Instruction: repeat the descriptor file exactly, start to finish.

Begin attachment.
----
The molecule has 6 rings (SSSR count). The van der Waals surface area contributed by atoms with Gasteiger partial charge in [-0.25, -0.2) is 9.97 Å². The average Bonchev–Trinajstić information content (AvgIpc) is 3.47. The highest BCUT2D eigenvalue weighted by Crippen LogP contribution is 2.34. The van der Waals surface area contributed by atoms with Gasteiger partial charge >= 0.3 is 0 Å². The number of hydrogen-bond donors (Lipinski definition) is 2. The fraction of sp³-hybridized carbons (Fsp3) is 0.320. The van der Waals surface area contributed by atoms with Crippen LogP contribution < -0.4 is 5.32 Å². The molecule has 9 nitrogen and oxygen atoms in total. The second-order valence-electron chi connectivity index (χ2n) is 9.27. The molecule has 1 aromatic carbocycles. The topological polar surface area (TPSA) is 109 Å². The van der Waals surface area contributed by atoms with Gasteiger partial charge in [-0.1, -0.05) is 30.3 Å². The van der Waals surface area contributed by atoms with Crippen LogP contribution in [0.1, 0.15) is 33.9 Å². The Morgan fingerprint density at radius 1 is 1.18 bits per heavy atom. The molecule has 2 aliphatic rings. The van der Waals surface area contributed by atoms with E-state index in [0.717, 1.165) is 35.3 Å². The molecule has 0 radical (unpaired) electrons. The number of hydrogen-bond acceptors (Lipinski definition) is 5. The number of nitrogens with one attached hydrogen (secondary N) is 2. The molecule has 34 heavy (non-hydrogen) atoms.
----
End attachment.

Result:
The molecule has 6 rings (SSSR count). The van der Waals surface area contributed by atoms with Gasteiger partial charge in [-0.25, -0.2) is 9.97 Å². The average Bonchev–Trinajstić information content (AvgIpc) is 3.47. The highest BCUT2D eigenvalue weighted by Crippen LogP contribution is 2.34. The van der Waals surface area contributed by atoms with Gasteiger partial charge >= 0.3 is 0 Å². The number of hydrogen-bond donors (Lipinski definition) is 2. The fraction of sp³-hybridized carbons (Fsp3) is 0.320. The van der Waals surface area contributed by atoms with Crippen LogP contribution < -0.4 is 5.32 Å². The molecule has 9 nitrogen and oxygen atoms in total. The second-order valence-electron chi connectivity index (χ2n) is 9.27. The molecule has 1 aromatic carbocycles. The topological polar surface area (TPSA) is 109 Å². The van der Waals surface area contributed by atoms with Gasteiger partial charge in [-0.1, -0.05) is 30.3 Å². The van der Waals surface area contributed by atoms with Crippen LogP contribution in [0.1, 0.15) is 33.9 Å². The Morgan fingerprint density at radius 1 is 1.18 bits per heavy atom. The molecule has 2 aliphatic rings. The van der Waals surface area contributed by atoms with E-state index in [0.717, 1.165) is 35.3 Å². The molecule has 0 radical (unpaired) electrons. The number of hydrogen-bond acceptors (Lipinski definition) is 5. The number of nitrogens with one attached hydrogen (secondary N) is 2. The molecule has 34 heavy (non-hydrogen) atoms.